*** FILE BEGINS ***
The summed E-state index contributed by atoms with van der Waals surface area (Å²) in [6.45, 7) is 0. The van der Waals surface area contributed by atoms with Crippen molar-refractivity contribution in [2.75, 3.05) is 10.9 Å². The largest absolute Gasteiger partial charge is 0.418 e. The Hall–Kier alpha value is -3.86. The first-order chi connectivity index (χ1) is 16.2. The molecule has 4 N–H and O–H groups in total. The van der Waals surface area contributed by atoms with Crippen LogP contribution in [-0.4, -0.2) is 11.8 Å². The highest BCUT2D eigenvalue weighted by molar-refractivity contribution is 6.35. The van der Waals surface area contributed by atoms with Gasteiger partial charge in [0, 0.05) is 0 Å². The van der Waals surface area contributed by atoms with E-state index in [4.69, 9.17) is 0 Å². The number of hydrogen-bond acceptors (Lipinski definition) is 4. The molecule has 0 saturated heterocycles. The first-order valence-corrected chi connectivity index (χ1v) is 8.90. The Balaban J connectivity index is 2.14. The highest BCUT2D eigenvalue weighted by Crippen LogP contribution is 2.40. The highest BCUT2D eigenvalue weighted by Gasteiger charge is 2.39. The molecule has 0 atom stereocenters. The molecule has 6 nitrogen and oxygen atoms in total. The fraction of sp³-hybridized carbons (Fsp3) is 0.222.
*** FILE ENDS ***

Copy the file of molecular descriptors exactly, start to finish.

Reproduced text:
The summed E-state index contributed by atoms with van der Waals surface area (Å²) in [6.45, 7) is 0. The van der Waals surface area contributed by atoms with Crippen molar-refractivity contribution in [2.75, 3.05) is 10.9 Å². The largest absolute Gasteiger partial charge is 0.418 e. The Hall–Kier alpha value is -3.86. The first-order chi connectivity index (χ1) is 16.2. The molecule has 4 N–H and O–H groups in total. The van der Waals surface area contributed by atoms with Crippen LogP contribution in [-0.4, -0.2) is 11.8 Å². The highest BCUT2D eigenvalue weighted by molar-refractivity contribution is 6.35. The van der Waals surface area contributed by atoms with Gasteiger partial charge in [0, 0.05) is 0 Å². The van der Waals surface area contributed by atoms with E-state index in [4.69, 9.17) is 0 Å². The number of hydrogen-bond acceptors (Lipinski definition) is 4. The molecule has 0 saturated heterocycles. The first-order valence-corrected chi connectivity index (χ1v) is 8.90. The Balaban J connectivity index is 2.14. The highest BCUT2D eigenvalue weighted by Crippen LogP contribution is 2.40. The highest BCUT2D eigenvalue weighted by Gasteiger charge is 2.39. The molecule has 0 atom stereocenters. The molecule has 6 nitrogen and oxygen atoms in total. The fraction of sp³-hybridized carbons (Fsp3) is 0.222.